Deworming

Yellowhorse Mobile Veterinary Service

4095 Zebulon Ave., SW
Concord, NC 28027-9212

(704)305-3673

www.yellowhorsevet.com

 Deworming Recommendations 

This topic has recently come into focus as we have learned indiscriminate overuse of deworming products has led to increasing resistance among some parasite populations.

There are three commonly employed methods used for deworming horses. The first method is to follow the a "Targeted Deworming" Protocol.  The second is to administer paste dewormers every 6-8 weeks, on a rotational schedule. The third method is to keep the horse on a daily dewormer and paste deworm twice a year.  We recommend you choose the program that works the best for you, your horse, and horse-keeping situation. 

 

1. Targeted Deworming Protocol:

This method is based on identifying horses who need treatment and idntifing the products that are effective on each particular property.  This method relies on utilizing a McMaster's Fecal Egg Per Gram Test (EPG).  This test quatitatively measures the number of parasite eggs per gram of feces.  Is is commonly performed by a veterinary diganostic lab or other agricultural or extension office.

The idea is to time deworming treatments for optimal impact and use a dewormer proven effective against the target parasite.  This method will vary due to geographical differences in climates that affect parasite transmission.  Working with your veterinarian, you can develop an individualized approach that is specific for each property and horse.

For more information, please read Equus (Feb. 2011) Special Deworming Report here:                        Equus Special Deworming Report.pdf   

 

2. Paste Deworming (Rotational) Protocol:

This method employs the rotational use of dewormers administered on a specific schedule. 

This schedule is recommended for the Southeastern United States for horses not on a continuous deworming program. ( i.e. daily Strongid C 2X or Continuex):

January - Oxibendazole (Anthelcide) or Fenbendazole (Panacur or Safeguard)

March - Ivermectin/praziquantel combination (Equimax or Zimectrin Gold)

May - Oxibendazole (Anthelcide) or Fenbendazole (Panacur or Safeguard)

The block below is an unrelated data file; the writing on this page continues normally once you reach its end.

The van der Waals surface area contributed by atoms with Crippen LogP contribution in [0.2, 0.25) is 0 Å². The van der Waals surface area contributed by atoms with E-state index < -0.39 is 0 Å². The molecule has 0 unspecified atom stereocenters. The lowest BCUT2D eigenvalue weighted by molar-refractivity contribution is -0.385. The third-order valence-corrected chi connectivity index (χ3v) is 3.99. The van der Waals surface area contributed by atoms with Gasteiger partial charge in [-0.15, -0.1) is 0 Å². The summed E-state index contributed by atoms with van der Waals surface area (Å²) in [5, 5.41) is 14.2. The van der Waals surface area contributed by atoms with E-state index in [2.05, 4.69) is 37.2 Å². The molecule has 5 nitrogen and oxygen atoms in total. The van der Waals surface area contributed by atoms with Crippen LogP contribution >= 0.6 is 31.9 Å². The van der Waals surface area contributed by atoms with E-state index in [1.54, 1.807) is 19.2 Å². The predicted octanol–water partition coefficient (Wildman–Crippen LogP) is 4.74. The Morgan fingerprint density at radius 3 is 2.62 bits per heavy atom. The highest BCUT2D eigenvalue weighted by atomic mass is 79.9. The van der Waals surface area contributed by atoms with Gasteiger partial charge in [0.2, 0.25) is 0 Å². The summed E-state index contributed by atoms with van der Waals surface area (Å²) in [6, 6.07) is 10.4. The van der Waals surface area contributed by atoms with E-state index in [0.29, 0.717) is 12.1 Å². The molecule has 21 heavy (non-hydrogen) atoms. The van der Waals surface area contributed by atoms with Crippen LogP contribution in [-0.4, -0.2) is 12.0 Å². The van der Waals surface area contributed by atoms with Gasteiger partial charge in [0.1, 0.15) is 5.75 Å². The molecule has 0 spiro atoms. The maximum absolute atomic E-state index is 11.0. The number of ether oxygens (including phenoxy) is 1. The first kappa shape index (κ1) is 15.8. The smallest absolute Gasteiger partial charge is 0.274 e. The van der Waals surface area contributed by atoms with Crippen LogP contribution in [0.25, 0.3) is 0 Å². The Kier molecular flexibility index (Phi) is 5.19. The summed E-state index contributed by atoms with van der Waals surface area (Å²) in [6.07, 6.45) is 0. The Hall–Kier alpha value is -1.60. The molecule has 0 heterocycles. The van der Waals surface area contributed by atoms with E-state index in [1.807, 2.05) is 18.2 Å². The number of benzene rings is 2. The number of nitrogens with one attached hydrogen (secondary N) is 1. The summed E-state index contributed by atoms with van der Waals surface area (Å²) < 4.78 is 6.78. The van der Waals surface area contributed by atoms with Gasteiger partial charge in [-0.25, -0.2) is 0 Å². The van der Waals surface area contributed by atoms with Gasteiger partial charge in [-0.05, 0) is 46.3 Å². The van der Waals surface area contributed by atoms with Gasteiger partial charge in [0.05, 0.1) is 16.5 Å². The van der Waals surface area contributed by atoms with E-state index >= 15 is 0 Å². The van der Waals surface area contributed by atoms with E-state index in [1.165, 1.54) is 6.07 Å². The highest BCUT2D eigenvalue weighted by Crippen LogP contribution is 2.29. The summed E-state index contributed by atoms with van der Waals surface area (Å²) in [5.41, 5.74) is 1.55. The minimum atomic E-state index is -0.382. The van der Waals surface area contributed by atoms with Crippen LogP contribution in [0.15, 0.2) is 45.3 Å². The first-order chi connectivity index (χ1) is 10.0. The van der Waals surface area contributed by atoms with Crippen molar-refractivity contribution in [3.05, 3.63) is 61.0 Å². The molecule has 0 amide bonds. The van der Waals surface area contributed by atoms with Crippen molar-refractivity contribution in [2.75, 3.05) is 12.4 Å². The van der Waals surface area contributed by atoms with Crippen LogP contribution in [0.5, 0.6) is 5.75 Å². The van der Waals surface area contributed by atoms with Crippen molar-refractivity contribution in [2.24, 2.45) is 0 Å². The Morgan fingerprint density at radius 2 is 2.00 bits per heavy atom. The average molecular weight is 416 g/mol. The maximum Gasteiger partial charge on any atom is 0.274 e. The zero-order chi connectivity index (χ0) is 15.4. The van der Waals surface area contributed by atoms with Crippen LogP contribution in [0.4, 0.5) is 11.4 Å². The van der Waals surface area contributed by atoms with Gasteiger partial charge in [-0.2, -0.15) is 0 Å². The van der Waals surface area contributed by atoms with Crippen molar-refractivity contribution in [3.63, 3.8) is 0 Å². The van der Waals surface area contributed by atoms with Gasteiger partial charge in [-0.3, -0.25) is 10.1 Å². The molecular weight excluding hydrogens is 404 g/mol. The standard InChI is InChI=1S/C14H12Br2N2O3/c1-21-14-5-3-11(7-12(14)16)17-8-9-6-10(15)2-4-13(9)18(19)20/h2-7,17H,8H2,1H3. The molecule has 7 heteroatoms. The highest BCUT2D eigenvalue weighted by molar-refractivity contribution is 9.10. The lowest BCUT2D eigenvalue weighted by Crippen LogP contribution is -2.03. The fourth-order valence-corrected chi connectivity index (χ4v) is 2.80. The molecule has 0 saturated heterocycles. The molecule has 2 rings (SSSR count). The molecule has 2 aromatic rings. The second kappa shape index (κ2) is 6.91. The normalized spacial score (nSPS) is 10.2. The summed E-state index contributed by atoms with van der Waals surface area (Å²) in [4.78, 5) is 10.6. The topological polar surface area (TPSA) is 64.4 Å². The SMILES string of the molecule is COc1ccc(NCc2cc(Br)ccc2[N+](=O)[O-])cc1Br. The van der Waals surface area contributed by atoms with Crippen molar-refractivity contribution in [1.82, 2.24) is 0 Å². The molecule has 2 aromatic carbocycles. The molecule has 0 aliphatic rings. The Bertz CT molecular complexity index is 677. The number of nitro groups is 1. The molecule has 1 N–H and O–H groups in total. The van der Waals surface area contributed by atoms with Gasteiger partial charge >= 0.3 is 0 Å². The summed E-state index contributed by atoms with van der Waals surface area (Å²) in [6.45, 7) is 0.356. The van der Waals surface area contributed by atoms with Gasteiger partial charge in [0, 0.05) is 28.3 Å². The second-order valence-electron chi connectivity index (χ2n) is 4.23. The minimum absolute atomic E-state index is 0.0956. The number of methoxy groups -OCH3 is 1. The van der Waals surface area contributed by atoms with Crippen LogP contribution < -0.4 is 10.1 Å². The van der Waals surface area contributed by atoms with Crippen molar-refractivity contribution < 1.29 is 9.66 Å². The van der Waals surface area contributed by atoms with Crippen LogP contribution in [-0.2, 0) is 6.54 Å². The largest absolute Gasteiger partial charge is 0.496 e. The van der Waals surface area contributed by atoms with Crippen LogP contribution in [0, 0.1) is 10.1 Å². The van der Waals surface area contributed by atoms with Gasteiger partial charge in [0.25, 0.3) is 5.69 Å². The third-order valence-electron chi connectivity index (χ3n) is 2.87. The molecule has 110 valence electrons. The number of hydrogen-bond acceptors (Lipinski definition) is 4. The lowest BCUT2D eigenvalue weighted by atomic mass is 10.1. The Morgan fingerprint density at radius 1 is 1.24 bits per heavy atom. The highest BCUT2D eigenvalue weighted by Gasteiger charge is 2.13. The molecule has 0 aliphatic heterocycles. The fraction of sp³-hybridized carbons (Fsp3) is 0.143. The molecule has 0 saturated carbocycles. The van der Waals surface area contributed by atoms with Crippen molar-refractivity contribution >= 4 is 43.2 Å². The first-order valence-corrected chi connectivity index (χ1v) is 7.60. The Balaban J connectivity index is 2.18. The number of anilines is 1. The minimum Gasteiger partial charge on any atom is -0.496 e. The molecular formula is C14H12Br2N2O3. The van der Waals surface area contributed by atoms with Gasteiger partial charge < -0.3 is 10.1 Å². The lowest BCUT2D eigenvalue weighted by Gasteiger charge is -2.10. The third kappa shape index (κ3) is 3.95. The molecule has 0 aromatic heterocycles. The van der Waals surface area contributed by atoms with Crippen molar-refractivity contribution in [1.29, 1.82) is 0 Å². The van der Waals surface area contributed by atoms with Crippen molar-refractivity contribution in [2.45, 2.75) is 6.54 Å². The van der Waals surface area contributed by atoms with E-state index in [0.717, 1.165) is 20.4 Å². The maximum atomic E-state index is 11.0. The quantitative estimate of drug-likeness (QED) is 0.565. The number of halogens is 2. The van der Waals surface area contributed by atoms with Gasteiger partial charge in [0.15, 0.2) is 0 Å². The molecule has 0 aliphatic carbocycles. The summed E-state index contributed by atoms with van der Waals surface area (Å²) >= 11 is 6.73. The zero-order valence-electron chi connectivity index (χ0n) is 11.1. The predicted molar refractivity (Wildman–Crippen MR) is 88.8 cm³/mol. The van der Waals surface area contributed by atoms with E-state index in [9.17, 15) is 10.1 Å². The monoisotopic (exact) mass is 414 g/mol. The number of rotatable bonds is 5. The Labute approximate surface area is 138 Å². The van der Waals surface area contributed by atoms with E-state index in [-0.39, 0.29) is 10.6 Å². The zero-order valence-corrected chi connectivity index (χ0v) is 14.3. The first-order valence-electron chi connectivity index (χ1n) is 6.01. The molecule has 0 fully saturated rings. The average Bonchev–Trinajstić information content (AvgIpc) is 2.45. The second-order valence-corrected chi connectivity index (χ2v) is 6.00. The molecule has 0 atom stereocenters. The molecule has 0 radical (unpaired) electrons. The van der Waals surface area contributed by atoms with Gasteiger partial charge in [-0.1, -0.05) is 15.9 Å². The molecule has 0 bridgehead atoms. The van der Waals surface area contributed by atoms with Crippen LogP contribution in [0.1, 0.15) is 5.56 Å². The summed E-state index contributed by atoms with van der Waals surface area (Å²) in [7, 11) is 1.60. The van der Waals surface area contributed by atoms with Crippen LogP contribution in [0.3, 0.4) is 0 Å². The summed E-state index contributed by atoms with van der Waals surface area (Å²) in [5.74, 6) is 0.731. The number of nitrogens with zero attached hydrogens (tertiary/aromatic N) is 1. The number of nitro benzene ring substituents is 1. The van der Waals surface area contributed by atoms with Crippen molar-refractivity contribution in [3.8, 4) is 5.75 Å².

July - Ivermectin (Zimectrin or Equell)

September - Oxibendazole (Anthelcide) or Fenbendazole (Panacur or Safeguard) 

   ^^Some horse owners choose this time of year to use a double dose of Fenbendazole (Panacur) to kill any encysted small strongyles.  This can be repeated for 4 more days if horse is showing signs of suspected small strongyle infestation (poor coat, diarrhea, unthrifty).   This product is conveniently packaged and sold as a Panacur Power Pac.

November - Ivermectin/Praziquantel combination (Equimax or Zimectrin Gold)

**Remember to read the active ingredient. Many times horse owners are rotating among various generics of the same dewormer.

++To be most effective, timing of Ivermectin needs to coincide with the frost cycle.  (i.e. administered after the first frost of the year - usually November - and after the last frost of the year - usually March)

                                                         

3. Daily Deworming Protocol:

Deworm December and June with Ivermectin/praziquantel combination(Equimax or Zimectrin Gold) and keep horse on a daily dewormer, pyrantel pamoate (Strongid C 2X or Equi Aid CW).

** Before starting the continuous deworming program, deworm with Equimax or Zimectrin Gold.


 

4. Foal Deworming Protocol:

Beginning at two months of age, begin deworming with Pyrantel Pamoate (Strongid).  Then deworm again at three months of age with Ivermectin (Equell or Zimectrin).  From that point onward, choose which rotate the foal into one of the above regular deworming protocols - targeted, daily, or bi-monthly (paste).